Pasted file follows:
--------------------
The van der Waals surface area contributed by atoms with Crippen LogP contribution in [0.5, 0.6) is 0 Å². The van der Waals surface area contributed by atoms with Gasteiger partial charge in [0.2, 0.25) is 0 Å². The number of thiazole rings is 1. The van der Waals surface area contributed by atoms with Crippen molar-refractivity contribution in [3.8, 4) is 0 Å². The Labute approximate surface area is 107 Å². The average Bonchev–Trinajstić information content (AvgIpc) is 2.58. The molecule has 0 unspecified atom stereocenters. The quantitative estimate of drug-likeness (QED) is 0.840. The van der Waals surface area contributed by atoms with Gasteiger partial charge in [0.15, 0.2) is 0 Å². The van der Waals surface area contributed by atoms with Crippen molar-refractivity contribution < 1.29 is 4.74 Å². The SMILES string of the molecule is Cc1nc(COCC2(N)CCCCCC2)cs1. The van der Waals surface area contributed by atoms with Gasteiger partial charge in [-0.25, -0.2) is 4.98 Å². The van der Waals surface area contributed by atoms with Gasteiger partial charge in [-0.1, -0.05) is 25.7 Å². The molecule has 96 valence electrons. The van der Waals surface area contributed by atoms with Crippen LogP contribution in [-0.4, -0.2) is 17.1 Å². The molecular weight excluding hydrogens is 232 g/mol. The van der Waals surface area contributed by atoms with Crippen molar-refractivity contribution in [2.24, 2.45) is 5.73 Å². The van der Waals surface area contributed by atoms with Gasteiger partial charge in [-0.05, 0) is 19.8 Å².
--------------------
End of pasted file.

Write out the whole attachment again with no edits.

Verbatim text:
The van der Waals surface area contributed by atoms with Crippen LogP contribution in [0.5, 0.6) is 0 Å². The van der Waals surface area contributed by atoms with Gasteiger partial charge in [0.2, 0.25) is 0 Å². The number of thiazole rings is 1. The van der Waals surface area contributed by atoms with Crippen molar-refractivity contribution in [3.8, 4) is 0 Å². The Labute approximate surface area is 107 Å². The average Bonchev–Trinajstić information content (AvgIpc) is 2.58. The molecule has 0 unspecified atom stereocenters. The quantitative estimate of drug-likeness (QED) is 0.840. The van der Waals surface area contributed by atoms with Gasteiger partial charge in [0.15, 0.2) is 0 Å². The van der Waals surface area contributed by atoms with Crippen molar-refractivity contribution < 1.29 is 4.74 Å². The SMILES string of the molecule is Cc1nc(COCC2(N)CCCCCC2)cs1. The van der Waals surface area contributed by atoms with Gasteiger partial charge in [-0.25, -0.2) is 4.98 Å². The van der Waals surface area contributed by atoms with Gasteiger partial charge in [-0.1, -0.05) is 25.7 Å². The molecule has 96 valence electrons. The van der Waals surface area contributed by atoms with Crippen LogP contribution in [-0.4, -0.2) is 17.1 Å². The molecular weight excluding hydrogens is 232 g/mol. The van der Waals surface area contributed by atoms with Crippen molar-refractivity contribution in [2.24, 2.45) is 5.73 Å². The van der Waals surface area contributed by atoms with Gasteiger partial charge in [-0.05, 0) is 19.8 Å².